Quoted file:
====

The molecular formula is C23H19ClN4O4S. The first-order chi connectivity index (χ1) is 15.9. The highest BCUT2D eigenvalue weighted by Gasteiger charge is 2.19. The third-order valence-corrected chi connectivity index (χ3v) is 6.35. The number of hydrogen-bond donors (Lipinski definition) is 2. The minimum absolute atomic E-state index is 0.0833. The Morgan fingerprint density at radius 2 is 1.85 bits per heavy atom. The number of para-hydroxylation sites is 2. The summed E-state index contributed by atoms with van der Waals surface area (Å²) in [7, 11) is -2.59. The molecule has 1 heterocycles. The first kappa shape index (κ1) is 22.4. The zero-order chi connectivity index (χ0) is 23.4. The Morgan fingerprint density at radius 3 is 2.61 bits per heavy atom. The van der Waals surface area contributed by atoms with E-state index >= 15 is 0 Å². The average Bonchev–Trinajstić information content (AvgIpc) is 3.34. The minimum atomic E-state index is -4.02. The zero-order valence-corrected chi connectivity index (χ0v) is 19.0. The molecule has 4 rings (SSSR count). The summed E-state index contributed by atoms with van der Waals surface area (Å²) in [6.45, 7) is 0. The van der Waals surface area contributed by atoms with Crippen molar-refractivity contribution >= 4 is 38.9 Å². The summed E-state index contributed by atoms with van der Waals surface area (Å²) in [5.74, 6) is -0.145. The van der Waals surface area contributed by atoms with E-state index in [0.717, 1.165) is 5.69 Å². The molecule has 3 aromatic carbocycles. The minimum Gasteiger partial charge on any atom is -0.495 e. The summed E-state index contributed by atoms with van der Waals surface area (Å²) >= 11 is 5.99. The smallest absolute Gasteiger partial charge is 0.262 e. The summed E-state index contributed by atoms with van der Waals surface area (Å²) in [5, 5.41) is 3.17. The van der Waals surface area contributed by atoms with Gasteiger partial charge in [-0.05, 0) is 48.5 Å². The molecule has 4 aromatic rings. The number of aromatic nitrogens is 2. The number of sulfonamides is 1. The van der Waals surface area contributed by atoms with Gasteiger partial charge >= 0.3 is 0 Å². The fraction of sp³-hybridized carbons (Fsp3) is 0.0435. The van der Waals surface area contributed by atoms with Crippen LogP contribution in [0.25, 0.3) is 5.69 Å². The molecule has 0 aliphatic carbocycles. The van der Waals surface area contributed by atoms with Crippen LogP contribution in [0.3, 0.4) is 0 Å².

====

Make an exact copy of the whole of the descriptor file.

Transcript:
The molecular formula is C23H19ClN4O4S. The first-order chi connectivity index (χ1) is 15.9. The highest BCUT2D eigenvalue weighted by Gasteiger charge is 2.19. The third-order valence-corrected chi connectivity index (χ3v) is 6.35. The number of hydrogen-bond donors (Lipinski definition) is 2. The minimum absolute atomic E-state index is 0.0833. The Morgan fingerprint density at radius 2 is 1.85 bits per heavy atom. The number of para-hydroxylation sites is 2. The summed E-state index contributed by atoms with van der Waals surface area (Å²) in [7, 11) is -2.59. The molecule has 1 heterocycles. The first kappa shape index (κ1) is 22.4. The zero-order chi connectivity index (χ0) is 23.4. The Morgan fingerprint density at radius 3 is 2.61 bits per heavy atom. The van der Waals surface area contributed by atoms with E-state index >= 15 is 0 Å². The average Bonchev–Trinajstić information content (AvgIpc) is 3.34. The minimum atomic E-state index is -4.02. The zero-order valence-corrected chi connectivity index (χ0v) is 19.0. The molecule has 4 rings (SSSR count). The summed E-state index contributed by atoms with van der Waals surface area (Å²) in [6.45, 7) is 0. The van der Waals surface area contributed by atoms with Crippen molar-refractivity contribution >= 4 is 38.9 Å². The summed E-state index contributed by atoms with van der Waals surface area (Å²) in [5.74, 6) is -0.145. The van der Waals surface area contributed by atoms with E-state index in [0.717, 1.165) is 5.69 Å². The molecule has 3 aromatic carbocycles. The minimum Gasteiger partial charge on any atom is -0.495 e. The summed E-state index contributed by atoms with van der Waals surface area (Å²) >= 11 is 5.99. The smallest absolute Gasteiger partial charge is 0.262 e. The summed E-state index contributed by atoms with van der Waals surface area (Å²) in [5, 5.41) is 3.17. The van der Waals surface area contributed by atoms with Gasteiger partial charge in [-0.05, 0) is 48.5 Å². The molecule has 4 aromatic rings. The number of aromatic nitrogens is 2. The number of sulfonamides is 1. The van der Waals surface area contributed by atoms with Gasteiger partial charge >= 0.3 is 0 Å². The fraction of sp³-hybridized carbons (Fsp3) is 0.0435. The van der Waals surface area contributed by atoms with Crippen LogP contribution in [0.25, 0.3) is 5.69 Å². The molecule has 0 aliphatic carbocycles. The van der Waals surface area contributed by atoms with Crippen LogP contribution in [0.3, 0.4) is 0 Å².